600,000 Homes Weatherized: DOE Meets Recovery Act Target

Thanks to the Recovery Act (Stimulus Bill), over 600,000 low-income homes – including 125,000 multi-family homes like apartment buildings – have been weatherized, three months ahead of schedule.

The program was created to increase energy efficiency in the US, save low-income families energy costs and create green jobs.

DOE’s Weatherization Assistance Program has met its goal to reduce energy waste in 600,000 low-income homes with energy efficient upgrades such as insulation, air-sealing, and more efficient heating and cooling systems.

On average, the program reduces energy consumption 35%,  saving low-income families over $400 on their heating and cooling bills in the first year alone.  Nationwide, the program will save more than $320 million in energy costs in just the first year.

Other DOE initiatives to improve energy efficiency in commercial, residential and industrial buildings include:

The Better Buildings Neighborhood Program is working with hundreds of neighborhoods to promote energy efficiency upgrades in homes and buildings. The partners are making it easier for homes and business owners to access energy efficiency experts and complete building upgrades while supporting a growing energy improvement workforce.

With the Better Buildings Challenge, 60 major companies, universities, hospitals, retailers and cities and states are stepping up to upgrade 1.6 billion square feet of commercial and industrial space by 2020, and organizations have committed nearly $2 billion of private capital to finance energy efficient projects.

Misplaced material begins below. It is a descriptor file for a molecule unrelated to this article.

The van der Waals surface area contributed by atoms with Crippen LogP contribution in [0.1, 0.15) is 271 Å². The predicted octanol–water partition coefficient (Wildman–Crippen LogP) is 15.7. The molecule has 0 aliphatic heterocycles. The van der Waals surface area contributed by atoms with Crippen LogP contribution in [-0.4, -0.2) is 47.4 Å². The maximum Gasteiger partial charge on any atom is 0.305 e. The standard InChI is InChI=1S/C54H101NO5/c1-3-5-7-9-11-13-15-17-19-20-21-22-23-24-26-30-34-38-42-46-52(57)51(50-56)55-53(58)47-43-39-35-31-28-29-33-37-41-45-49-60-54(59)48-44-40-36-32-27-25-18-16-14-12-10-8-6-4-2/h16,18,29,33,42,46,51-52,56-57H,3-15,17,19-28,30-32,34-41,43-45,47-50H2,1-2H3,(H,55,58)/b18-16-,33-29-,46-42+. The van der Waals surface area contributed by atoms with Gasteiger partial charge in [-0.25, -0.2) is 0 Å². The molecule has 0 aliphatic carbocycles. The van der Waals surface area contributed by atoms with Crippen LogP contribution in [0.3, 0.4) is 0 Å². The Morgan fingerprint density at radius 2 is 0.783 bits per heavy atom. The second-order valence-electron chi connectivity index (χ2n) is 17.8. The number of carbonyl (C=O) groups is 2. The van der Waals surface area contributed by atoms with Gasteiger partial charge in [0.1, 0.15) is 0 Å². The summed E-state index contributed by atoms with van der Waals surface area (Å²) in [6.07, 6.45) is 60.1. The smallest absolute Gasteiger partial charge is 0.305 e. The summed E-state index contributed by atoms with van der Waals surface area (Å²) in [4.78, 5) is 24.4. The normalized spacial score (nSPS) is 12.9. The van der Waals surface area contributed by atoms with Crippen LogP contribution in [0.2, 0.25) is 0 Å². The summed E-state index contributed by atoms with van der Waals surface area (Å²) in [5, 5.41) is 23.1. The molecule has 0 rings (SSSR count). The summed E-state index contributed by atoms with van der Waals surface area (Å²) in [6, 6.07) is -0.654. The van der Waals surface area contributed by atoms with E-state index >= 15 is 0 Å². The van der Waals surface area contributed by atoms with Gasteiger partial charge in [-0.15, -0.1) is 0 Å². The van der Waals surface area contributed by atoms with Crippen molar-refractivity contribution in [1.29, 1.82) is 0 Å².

The "Home Energy Score" pilot program offers homeowners straightforward, reliable information about their homes’ energy efficiency. Under this voluntary program, trained and certified contractors use a standardized assessment tool developed by DOE to quickly evaluate a home and generate useful, actionable information for homeowners or prospective homebuyers. 

The Department of Energy is developing voluntary Workforce Guidelines for Home Energy Upgrades, a comprehensive set of guidelines for workers in the residential energy efficiency industry. The guidelines help build and expand the skills of the workforce, ensuring the quality of the work performed, while laying the foundation for a more robust worker certification and training program nationwide. 

And to improve access to financing, the Department of Housing and Urban Development has stepped in and launched the PowerSaver pilot program, partnering with 18 national, regional and local lenders to offer qualified borrowers low-cost loans to make energy-saving improvements to their homes. These PowerSaver loans offer homeowners up to $25,000 to make energy-efficient improvements of their choice, including the installation of insulation, duct sealing, replacement doors and windows, HVAC systems, water heaters, solar panels, and geothermal systems.

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